How Donald Trump came to believe that he had been named Michigan Man Of The Year is, by contrast, a little easier to suss out. That Trump has made the claim at least six times over the past three years is not really that confusing, either, if only because everything that Trump says once is something that he will eventually say repeatedly. But this particular claim, which people have been puzzling over since he first made it on the campaign trail in 2016, is not quite a mystery on the order of the “why didn’t they rake the forests better” assertion, say, or even Trump’s abiding belief that one of the shortcomings of wind power is that you can’t watch television if the wind isn’t blowing:
Donald Trump believes that everything he says is made true by virtue of him having said it, and once he begins believing something he is incapable of not believing it. This is why he says things more than once. The challenge is figuring out how he says things for the first time.
So: Trump got it into his head that he had received a Michigan Man Of The Year Award, and despite some complicating factors—he didn’t, for one, and also such an award does not appear to exist—he has continued to bring it up whenever the mood strikes him. There’s a whole story around it, and as is his custom he tends to retell it with more additions of the words “very” and “sir” as the years go by. “I’ve been fighting for the car industry for years,” Trump said the first time he told the story, in Michigan and two days before the 2016 Presidential election. “I was honored five years ago. Man of the Year in Michigan. That was a great honor for me.” As Trump told and has since re-told the story, he was criticized for giving a speech in which he talked about “what Mexico and these other countries are doing to us. And especially what they’re doing to Michigan.”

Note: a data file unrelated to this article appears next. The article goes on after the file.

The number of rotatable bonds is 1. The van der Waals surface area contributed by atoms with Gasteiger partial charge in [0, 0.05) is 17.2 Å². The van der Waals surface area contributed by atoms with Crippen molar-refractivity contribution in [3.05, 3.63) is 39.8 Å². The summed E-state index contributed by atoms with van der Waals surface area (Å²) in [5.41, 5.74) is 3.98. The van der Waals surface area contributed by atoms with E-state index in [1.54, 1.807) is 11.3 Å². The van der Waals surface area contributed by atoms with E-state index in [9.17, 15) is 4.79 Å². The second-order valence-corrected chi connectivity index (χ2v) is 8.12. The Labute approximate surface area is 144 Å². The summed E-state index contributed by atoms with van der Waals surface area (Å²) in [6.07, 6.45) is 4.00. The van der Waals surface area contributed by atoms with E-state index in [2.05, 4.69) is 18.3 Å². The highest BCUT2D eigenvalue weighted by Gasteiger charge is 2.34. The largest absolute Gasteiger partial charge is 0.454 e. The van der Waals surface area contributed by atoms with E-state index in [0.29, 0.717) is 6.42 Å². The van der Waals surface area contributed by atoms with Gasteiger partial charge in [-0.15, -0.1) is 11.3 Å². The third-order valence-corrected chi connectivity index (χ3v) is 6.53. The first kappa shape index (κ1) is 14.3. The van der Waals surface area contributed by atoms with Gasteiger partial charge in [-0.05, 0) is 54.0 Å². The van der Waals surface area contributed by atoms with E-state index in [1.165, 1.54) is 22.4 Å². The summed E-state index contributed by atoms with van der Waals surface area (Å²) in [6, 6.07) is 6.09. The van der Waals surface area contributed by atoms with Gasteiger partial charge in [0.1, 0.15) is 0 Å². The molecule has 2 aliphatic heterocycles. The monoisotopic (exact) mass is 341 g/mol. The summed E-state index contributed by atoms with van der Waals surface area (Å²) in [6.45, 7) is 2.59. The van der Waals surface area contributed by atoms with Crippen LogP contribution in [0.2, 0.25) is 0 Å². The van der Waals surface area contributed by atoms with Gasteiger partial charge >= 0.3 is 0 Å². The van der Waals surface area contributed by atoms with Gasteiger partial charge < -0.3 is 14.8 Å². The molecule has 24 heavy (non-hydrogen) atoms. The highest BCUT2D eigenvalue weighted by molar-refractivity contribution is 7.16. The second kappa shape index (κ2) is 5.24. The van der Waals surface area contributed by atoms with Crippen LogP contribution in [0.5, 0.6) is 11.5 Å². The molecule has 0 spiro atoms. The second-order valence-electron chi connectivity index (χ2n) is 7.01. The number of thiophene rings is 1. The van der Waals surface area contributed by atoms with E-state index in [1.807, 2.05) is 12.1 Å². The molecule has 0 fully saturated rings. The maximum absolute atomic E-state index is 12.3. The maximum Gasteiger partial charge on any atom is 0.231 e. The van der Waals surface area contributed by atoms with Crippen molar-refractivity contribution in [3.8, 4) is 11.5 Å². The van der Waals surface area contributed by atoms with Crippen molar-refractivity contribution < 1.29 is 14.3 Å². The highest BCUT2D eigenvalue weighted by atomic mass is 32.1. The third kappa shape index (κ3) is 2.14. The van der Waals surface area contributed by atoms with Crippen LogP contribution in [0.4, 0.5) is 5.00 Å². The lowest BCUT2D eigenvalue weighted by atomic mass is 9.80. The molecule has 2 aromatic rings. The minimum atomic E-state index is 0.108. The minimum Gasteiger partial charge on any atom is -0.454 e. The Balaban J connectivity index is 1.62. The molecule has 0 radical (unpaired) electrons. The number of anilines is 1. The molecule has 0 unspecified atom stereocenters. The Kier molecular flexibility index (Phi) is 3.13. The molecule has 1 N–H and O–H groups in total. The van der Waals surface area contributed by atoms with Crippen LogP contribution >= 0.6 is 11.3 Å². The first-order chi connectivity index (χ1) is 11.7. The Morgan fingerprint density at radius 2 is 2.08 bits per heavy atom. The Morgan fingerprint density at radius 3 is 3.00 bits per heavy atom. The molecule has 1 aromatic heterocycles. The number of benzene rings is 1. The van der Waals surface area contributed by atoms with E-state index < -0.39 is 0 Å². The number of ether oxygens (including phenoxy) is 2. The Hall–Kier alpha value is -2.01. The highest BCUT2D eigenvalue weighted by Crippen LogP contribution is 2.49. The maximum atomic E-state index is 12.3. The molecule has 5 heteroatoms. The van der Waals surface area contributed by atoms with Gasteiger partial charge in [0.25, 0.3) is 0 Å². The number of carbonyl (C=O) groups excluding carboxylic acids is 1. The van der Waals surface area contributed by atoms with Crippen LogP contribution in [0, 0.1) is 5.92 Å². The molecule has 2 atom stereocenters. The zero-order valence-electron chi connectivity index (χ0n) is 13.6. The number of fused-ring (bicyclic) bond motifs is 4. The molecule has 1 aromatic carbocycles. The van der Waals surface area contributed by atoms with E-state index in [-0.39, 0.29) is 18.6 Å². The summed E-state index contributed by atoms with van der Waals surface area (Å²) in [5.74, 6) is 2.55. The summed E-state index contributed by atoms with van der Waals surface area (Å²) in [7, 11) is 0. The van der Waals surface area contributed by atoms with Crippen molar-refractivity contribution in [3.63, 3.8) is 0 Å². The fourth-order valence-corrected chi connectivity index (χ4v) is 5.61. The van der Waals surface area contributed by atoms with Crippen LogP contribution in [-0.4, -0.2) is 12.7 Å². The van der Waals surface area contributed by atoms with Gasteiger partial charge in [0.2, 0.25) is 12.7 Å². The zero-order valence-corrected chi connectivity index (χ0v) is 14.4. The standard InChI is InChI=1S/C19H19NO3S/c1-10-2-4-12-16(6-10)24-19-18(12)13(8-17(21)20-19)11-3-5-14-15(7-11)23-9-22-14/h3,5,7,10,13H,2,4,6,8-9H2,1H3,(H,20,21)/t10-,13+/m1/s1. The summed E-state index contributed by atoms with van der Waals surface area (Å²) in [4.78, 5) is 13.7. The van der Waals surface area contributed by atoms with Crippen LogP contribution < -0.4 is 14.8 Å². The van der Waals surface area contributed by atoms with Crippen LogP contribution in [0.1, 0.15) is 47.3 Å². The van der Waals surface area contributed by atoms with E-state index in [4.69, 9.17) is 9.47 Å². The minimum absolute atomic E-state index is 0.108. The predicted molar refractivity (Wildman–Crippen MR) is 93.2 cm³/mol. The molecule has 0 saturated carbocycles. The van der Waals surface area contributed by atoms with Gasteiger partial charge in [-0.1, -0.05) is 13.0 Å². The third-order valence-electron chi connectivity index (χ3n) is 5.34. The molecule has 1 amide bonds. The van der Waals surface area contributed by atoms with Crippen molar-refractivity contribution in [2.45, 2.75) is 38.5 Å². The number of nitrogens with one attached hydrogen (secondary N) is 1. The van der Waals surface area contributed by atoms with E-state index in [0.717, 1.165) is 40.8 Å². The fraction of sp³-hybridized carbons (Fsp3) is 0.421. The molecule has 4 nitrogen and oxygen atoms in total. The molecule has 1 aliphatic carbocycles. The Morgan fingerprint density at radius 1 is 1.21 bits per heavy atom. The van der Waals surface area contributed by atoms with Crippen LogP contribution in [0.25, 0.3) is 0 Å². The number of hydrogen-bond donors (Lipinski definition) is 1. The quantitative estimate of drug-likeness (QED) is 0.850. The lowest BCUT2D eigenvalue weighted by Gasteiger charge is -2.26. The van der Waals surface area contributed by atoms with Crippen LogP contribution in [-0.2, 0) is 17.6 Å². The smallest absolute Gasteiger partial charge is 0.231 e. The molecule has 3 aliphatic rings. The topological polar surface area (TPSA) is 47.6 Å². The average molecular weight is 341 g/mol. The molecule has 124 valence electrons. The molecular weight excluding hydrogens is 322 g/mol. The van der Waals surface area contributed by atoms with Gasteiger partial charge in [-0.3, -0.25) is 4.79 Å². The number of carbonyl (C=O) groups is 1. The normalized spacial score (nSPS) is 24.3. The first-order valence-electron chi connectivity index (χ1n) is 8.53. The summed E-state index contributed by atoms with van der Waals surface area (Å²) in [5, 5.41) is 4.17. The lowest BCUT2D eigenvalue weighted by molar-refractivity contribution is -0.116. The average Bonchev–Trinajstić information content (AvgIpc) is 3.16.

The breathtaking bleakness of fact-checking the man is clearest in moments like this. In running down the claim, CNN’s fact-checkers were able to ascertain that no such thing has ever happened, but were finally forced to throw up their hands, writing that “it is hard to definitively prove that something vague has not happened.” The tireless Trump annotator and fact-checker Daniel Dale did find something that might well be at the root of Trump’s belief—Trump believed that he received an award at a Republican party dinner in 2013, although no such award was given there because, again, no such award exists—but that is not quite the same thing as figuring it out. This is a mystery that is unlikely ever to be solved, in the same way that law enforcement will probably never catch the person or persons who kidnapped Papa Smurf back in 1991, because that didn’t happen, either.